Environmental Resources Degradation and Poverty Reduction in Mbeya City, Tanzania

  • Dr. Hellen Mushi
  • Dr. George Mrope.
  • Mr. L. Mrutu
  • Christina Kihanga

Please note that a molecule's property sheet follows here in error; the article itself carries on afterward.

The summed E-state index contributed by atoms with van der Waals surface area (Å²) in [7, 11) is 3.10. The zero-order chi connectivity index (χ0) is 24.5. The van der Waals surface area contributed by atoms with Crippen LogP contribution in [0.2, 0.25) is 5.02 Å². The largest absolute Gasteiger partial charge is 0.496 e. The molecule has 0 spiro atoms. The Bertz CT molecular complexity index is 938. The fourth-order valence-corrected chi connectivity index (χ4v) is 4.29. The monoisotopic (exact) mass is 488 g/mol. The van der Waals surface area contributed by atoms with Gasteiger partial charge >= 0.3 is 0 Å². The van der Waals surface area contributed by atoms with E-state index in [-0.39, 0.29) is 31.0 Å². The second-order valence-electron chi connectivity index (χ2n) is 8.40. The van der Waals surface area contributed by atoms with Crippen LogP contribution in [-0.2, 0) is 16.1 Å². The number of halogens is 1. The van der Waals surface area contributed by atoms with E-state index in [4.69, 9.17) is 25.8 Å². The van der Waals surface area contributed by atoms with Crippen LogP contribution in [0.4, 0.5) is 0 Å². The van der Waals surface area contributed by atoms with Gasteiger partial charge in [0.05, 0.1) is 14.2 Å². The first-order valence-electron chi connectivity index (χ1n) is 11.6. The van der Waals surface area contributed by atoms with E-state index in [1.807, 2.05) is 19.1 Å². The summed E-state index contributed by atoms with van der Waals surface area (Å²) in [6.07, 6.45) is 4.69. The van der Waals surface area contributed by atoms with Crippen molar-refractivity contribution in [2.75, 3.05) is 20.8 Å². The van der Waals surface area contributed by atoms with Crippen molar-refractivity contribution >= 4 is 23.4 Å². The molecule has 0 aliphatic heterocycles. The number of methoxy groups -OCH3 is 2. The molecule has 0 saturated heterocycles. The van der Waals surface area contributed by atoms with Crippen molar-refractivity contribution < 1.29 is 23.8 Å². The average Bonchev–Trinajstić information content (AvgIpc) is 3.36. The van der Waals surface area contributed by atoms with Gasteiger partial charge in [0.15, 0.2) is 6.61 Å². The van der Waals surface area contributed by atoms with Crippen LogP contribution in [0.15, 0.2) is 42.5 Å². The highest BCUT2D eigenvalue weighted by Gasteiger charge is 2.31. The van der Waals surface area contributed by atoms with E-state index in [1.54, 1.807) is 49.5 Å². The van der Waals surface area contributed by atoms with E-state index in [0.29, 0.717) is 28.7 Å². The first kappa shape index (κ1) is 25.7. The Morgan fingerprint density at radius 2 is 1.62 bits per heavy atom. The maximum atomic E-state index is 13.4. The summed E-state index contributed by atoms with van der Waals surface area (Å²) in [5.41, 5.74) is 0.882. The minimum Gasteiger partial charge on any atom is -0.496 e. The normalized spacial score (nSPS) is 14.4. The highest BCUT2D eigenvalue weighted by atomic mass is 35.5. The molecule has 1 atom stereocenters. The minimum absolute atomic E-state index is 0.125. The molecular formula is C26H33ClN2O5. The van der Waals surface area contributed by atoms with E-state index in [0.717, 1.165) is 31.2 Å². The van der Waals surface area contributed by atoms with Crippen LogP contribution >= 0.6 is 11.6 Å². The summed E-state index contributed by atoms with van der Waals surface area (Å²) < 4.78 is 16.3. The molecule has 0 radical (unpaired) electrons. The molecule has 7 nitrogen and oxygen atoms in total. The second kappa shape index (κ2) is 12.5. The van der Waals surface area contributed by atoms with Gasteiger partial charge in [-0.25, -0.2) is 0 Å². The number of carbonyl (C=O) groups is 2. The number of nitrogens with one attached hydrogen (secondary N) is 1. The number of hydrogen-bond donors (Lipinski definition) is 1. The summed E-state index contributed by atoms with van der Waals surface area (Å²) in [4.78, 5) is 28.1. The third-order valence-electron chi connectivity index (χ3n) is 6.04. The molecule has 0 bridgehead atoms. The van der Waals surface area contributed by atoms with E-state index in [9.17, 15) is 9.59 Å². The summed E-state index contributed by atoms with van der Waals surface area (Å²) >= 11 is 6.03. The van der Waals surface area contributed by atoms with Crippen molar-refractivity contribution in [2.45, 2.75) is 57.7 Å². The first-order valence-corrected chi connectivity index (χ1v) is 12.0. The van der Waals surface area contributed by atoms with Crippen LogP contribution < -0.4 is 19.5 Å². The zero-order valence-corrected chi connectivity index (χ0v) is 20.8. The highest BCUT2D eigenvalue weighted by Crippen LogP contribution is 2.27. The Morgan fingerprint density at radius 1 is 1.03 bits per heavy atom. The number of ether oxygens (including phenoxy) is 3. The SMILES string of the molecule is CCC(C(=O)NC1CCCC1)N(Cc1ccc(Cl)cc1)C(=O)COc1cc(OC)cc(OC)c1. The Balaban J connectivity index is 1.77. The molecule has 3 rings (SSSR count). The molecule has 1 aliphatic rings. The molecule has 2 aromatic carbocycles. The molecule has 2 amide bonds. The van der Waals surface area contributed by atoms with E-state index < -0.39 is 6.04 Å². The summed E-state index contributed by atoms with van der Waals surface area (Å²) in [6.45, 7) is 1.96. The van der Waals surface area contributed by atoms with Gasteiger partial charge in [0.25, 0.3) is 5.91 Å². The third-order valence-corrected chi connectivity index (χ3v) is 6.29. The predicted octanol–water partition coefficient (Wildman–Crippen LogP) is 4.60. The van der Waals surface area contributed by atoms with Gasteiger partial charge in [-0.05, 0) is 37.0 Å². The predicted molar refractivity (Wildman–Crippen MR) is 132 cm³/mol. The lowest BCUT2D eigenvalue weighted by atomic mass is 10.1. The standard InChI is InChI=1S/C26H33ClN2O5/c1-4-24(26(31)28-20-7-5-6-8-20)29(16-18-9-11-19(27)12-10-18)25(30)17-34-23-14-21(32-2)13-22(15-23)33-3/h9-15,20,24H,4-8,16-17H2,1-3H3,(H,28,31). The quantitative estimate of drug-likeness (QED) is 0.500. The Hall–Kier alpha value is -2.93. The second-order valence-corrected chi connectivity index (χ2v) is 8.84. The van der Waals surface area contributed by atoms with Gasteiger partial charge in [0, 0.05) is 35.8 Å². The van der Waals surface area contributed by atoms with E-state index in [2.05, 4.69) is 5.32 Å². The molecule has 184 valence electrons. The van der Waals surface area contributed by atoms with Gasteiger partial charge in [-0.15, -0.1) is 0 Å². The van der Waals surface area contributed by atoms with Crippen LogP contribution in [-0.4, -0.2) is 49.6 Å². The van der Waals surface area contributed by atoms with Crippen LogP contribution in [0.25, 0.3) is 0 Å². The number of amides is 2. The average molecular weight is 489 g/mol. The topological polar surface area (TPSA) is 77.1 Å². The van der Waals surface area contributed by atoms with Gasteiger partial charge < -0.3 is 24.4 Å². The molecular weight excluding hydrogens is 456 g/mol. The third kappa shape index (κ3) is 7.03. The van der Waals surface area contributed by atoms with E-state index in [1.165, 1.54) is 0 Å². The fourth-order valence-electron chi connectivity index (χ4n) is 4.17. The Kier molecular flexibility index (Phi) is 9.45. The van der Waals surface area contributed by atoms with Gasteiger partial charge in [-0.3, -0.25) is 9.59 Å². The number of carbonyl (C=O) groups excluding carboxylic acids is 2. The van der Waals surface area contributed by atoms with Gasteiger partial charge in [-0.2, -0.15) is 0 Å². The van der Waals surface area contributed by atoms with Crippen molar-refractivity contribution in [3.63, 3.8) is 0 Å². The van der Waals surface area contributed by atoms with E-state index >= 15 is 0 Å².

The problems of poverty and environmental resources degradation still persist, despite successive anti-poverty and environmental resources conservation programs by the Tanzanian government. This study argues that since the two problems are interrelated, the solutions to them must be undertaken simultaneously and in an integrated manner rather than independently of each other. However, one major obstacle to the solution is property rights (i.e. Secured land ownership rights). Past studies argued that without property rights the poor would not be willing to participate in the environmental resources conservation. Besides, studies have indicated that most of the anti-poverty benefits do not reach the target group. Hence, it is inevitably necessary for this study to first of all identify the ‘real poor’ and the categories of the poor multidimensionally. This research attempts to address rural poverty and agricultural land degradation with regards to property rights (land ownership rights) simultaneously. Hence, the main objective of this study is to investigate how credit-based PES can potentially reduce rural poverty and agricultural land degradation, with regards to property rights (ownership rights). To achieve this, acknowledging that identification of the ‘real poor’ is the gateway for environmental resource conservation is unavoidable. Multistage sampling technique was used to choose 491 respondents in Mbeya City local farmers.  Consequently, grouping of the poor into different categories, as to benefit from the incentive-based PES is essential. This was achieved with the aid of Alkire and Foster (2010) and Alkire and Santos (2011) multidimensional poverty assessment methods. The results and recommendations were presented finally.Key words:  payment for environmental services, property rights and  environmental  resource degradation, Tanzania